The first one above is the Creation Window from 1991 and the depicts the chaos then order of Genesis. it includes key elements from the creation story (the sun, moon, stars, plus humans and the serpent. The second picture is the St George Window from 1972 elements for the dragon can be seen as well as his the Saint’s red cross.

The windows at first seem quite random in design but elements do emerge to the viewer the longer they are viewed (especially if you know the window’s name). The most abstract window is the Revelation Window 1995 (below).


The blocks of colour suggest the new Jerusalem of the Book of Revelation. Below you can see how the modern stained glass works with the Gothic vaulting.


I think that because the windows are so abstract they retain a timeless quality which doesn’t date them to a particular. The window above is the St Mary Window from 1980. Because it doesn’t specifically feel 1980s in design i think it does compliment the Gothic ceiling adjacent.

Some information for this post is from the Manchester Cathedral publication “A Wall of Light” which is available from the Cathedral.




chapter 9 AWHOA

notes for chapter 9 – Medieval Europe

Political, economic and social factors

Charlemagne died in 814 after which there were invasions form Vikings, Islam and Magyars. Very turbulent times. 10th Century the Romanesque style emerges after Muslims pushed out of Italy and the city states develop (church rebuilding programme started). 11th Century the Gothic style emerges. During 10/11th Century Germany and France start developing their own cultural identity fuelled partly by the church. Gothic cathedrals built in a way to bring the community together both through construction and its place in the heart of the town/city, it also helped commerce in terms of attracting pilgrims. 13th Century decline in mosaic production to economic downturn, people turned to wall painting instead which was much cheaper. Bubonic plague hit Europe in 1348 which led to the greater strangle hold of the rich and powerful in society (especially land owners and merchants). As a consequence commissioning of art by secular powers developed and led onto a flourishing of art and inventiveness paving way for the Renaissance.

Changes to status or training of Artists

Monks were taught to produce illuminated manuscripts. Rise of the ‘Master Mason’ they would travel around and get ideas from other Cathedrals to bring back and develop on their own projects. Up until the emergence of Giotto painters are not valued very highly or treated very well. Giotto broke the mould and became both wealthy and celebrated in his lifetime. He really developed patronage to his own advantage.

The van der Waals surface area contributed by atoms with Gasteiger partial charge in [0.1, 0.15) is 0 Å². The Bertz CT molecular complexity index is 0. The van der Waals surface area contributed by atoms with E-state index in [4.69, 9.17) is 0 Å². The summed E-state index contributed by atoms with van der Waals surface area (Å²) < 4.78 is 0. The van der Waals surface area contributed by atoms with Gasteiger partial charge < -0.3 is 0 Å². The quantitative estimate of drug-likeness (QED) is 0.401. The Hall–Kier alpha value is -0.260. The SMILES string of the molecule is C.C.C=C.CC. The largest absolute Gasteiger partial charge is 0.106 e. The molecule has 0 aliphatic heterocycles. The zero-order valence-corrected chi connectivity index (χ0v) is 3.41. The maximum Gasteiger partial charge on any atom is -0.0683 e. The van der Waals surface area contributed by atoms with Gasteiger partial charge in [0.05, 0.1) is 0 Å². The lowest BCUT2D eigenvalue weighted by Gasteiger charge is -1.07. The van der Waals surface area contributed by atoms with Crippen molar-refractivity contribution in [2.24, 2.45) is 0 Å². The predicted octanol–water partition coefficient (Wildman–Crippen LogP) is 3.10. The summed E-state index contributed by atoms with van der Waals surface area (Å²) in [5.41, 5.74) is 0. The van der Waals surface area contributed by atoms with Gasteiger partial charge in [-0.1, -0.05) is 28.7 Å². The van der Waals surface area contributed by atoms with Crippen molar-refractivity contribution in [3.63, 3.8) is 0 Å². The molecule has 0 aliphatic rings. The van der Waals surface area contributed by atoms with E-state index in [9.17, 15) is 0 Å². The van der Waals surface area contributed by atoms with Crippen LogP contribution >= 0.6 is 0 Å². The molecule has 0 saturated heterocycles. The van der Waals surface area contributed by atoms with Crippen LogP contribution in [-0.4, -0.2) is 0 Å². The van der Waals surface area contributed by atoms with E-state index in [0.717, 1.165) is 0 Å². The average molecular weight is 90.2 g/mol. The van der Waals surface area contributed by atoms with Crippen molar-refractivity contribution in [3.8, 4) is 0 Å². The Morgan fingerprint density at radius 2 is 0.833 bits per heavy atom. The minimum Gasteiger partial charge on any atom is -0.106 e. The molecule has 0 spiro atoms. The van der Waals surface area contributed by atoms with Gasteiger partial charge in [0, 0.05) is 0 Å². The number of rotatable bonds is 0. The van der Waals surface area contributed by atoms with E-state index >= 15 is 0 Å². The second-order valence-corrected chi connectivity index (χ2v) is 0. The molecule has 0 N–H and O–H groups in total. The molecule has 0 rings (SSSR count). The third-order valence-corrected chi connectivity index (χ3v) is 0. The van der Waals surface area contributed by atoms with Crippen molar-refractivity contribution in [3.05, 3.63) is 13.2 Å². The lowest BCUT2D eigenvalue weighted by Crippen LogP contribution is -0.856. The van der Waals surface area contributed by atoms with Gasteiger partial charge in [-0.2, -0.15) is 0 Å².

Development of materials and processes

During Medieval period both the production of stained glass and illuminated manuscripts was developed. Romanesque = dev. of the barrel vault and the internal buttress. Gothic = dev. of the groin vault and external buttress. Buttresses and arches generally dev. to help with problems of ever increasing dimensions of Cathedrals in this period but were turned into notable decorative features themselves during the Gothic period. Church figure carving becomes more realistic and naturalistic during Gothic period. Fresco/secco painting developed as mosaic died out.

Styles and movements

Stained glass developed as a way for the church do display Gospel events to the masses (i.e. those who could not read the bible themselves). Helped to spread the church’s message.

Romanesque style emerged, was quite conservative and backward looking (began in Tuscany). Outside of churches reflect inside, lots of geometrical patterns. Style spread to other parts of Italy then across Europe fuelled by monasteries being set up. Romanesque has origin in Roman engineering.

Gothic developed after starting in France (St Denis, Paris), then spread to other parts of France and then England, Germany and Italy. See next page for main differences between two styles. Attempt to unite heaven and earth for the brethren through soaring architecture, diffused light through the windows, etc… – give an unearthly feel detached from normal life. Cathedral helps to reinforce the faith and revels in the glory of god.


Critics, thinkers and historians

The term Romanesque was coined in the 19th Century as a derogatory term meaning debased Roman.